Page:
What unspeakably good news…
March 7, 2015 § Leave a comment
C.S. Lewis, The Weight of Glory
If you have ever lived in the north, then you know that snow is part of the seasonal rhythm of life. Having grown up in the tropics, I still find it to be magical. There is something about watching it fall, and then seeing an entire area that has been turned white by hours of God’s carefully placed flakes and flurries upon a landscape. Don’t get me wrong. I could do without the cold! Seasonal life has a way of bringing both anticipation of the next season, and weariness with the present.
But then there is the inevitable cleanup. Municipalities constantly attempt to get ahead of the snow, salting roads, positioning plows and alerting citizens.
Unless one can ‘dig out,’ they are stuck. The other night, after a lovely eight-inch snow, Katherine and I got out and shoveled our entryways, the back of our garage, and then the car we had parked outside. You have to dig out in order to get out.
At our church, a large facility on 62-acres, it is crucial for us to be plowed, cleared and salted, in order for people to enter. A team of unsung heroes, both from our Staff and contracted, work tirelessly, with heavy equipment, doing what is needed for our church to be ready for whatever activity or gathering is scheduled.
This hit me freshly yesterday as I watched our crew work, while at the same time fifty or sixty Middleschoolers sledded and snowboarded down a hill on the property. While the Young People played, the workers plowed. Or to put it another way, the workers plowed so that our Young People could play.
I so love that.
Sometimes our own sense of anonymity can be torturous if we have no greater context. We want to matter, right?
I know what happens – Our tendency is to narrow our influence to the small quarters we work or live in. It is hard to conceive of an influence beyond what we know. But you see, the gospel demonstrates the opposite.
Hey, I don’t know what you do in life, but I can tell you this: Whether you are high profile, or all but invisible, you matter, and what you do matters to God. Someone is affected by who you are and what you do. Can your ego enable you to accept this? If not, flee to the Throne! Just read through the scriptures and rediscover the attention God places on those who labored behind the scenes. An unnamed slave girl in Syria comes to mind (2 Kings 5).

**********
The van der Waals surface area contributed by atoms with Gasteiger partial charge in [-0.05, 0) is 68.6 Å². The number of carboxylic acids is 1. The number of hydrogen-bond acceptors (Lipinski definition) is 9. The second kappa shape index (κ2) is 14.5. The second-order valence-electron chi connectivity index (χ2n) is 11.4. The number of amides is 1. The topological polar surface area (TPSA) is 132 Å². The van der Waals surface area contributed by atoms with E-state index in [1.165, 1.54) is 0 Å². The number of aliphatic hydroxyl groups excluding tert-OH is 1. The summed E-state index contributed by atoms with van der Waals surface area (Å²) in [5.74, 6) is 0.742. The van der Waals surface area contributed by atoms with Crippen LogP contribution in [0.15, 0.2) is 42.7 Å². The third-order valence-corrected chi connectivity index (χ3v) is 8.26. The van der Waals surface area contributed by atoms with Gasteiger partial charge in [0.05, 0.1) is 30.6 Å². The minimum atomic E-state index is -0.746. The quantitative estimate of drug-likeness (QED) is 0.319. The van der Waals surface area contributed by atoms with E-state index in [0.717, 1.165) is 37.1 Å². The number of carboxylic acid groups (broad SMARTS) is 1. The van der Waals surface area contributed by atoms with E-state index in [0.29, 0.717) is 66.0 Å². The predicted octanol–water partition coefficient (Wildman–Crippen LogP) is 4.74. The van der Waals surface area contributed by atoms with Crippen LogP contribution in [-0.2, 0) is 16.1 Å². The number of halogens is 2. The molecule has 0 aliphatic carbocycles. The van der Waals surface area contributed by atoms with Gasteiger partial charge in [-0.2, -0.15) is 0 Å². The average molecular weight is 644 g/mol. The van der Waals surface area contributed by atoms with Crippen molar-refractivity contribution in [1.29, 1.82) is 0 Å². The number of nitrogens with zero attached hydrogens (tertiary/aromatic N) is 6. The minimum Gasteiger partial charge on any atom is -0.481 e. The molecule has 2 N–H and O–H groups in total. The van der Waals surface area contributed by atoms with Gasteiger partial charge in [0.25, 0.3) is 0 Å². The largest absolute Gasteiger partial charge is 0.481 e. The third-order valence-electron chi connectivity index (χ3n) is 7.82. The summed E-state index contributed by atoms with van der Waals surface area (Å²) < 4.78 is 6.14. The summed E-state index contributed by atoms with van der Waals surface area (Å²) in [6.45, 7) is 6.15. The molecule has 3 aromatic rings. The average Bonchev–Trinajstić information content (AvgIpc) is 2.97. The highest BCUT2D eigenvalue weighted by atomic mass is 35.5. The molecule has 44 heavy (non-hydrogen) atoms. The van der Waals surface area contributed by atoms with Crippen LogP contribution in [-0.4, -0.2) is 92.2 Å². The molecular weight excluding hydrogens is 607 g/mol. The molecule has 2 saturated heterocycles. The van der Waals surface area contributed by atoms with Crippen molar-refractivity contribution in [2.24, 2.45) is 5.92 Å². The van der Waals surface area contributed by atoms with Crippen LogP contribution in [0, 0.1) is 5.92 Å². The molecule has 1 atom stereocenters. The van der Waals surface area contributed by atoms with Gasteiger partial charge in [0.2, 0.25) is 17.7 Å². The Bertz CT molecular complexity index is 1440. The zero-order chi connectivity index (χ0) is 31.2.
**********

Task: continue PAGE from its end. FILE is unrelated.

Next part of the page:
What you do may never grab the headlines, but have you read the headlines lately? Besides, in the end, isn’t it the sweeter things that matter most when it comes to a meaningful life?
And isn’t it stunning that the most meaningful Person in history was born in anonymity, that in Him, what appeared to His contemporaries to be an act of meaningless sacrifice, turned out to be the only hope of the world.
In fact, this is our good news…
February 28, 2015 § Leave a comment
Two conversations this past week dovetailed with some of my own thoughts of late. The first involved a treasured lifelong friend, and the second a younger friend (incidentally all three of us share the same birthday! What’s that all about?).
Each of us could point to a moment in our lives when everything seemed as we always thought it was supposed to become, but then we admitted that we grew (aged) through those moments into the present tense, as though we blinked and it was all different. Together we acknowledged that we we were not created to live in a state of inertia.
And then Mr. Spock died. Well, Leonard Nimoy passed away. But to those of us who grew up in the Star Trek era, he will always be that emotionless, pointy-eared, Vulcan who worked among humans in outer space, and helped ward off cheesy-costumed aliens ‘where no man has gone before.’ Exactly – he was a pastor.
Whenever someone like Nimoy dies, it rocks my world a little bit. It isn’t that my hope or trust are in these figures, not even remotely, but that they represent points along the continuum of my life story. When they are gone, something that sort of identifies me, disappears, almost like Marty McFly’s fading picture in Back to the Future. These ‘points’ are always accompanied with who I knew, my age at the time, how I dressed, where we lived, and who my friends were. It isn’t just a television show, but the entire context of my life at the time the show was on TV.
This is why I love Moses’ epitaph. On the last day of his life, God gave him a glimpse of Canaan. For decades Moses led Israel, but somewhere in the journey he played God, and as a result he was told he would never enter the Promised Land. But on the day he died, God showed him Israel from a distance. We read that ‘His eye was undimmed, and his vigor unabated’ (Deuteronomy 34:7).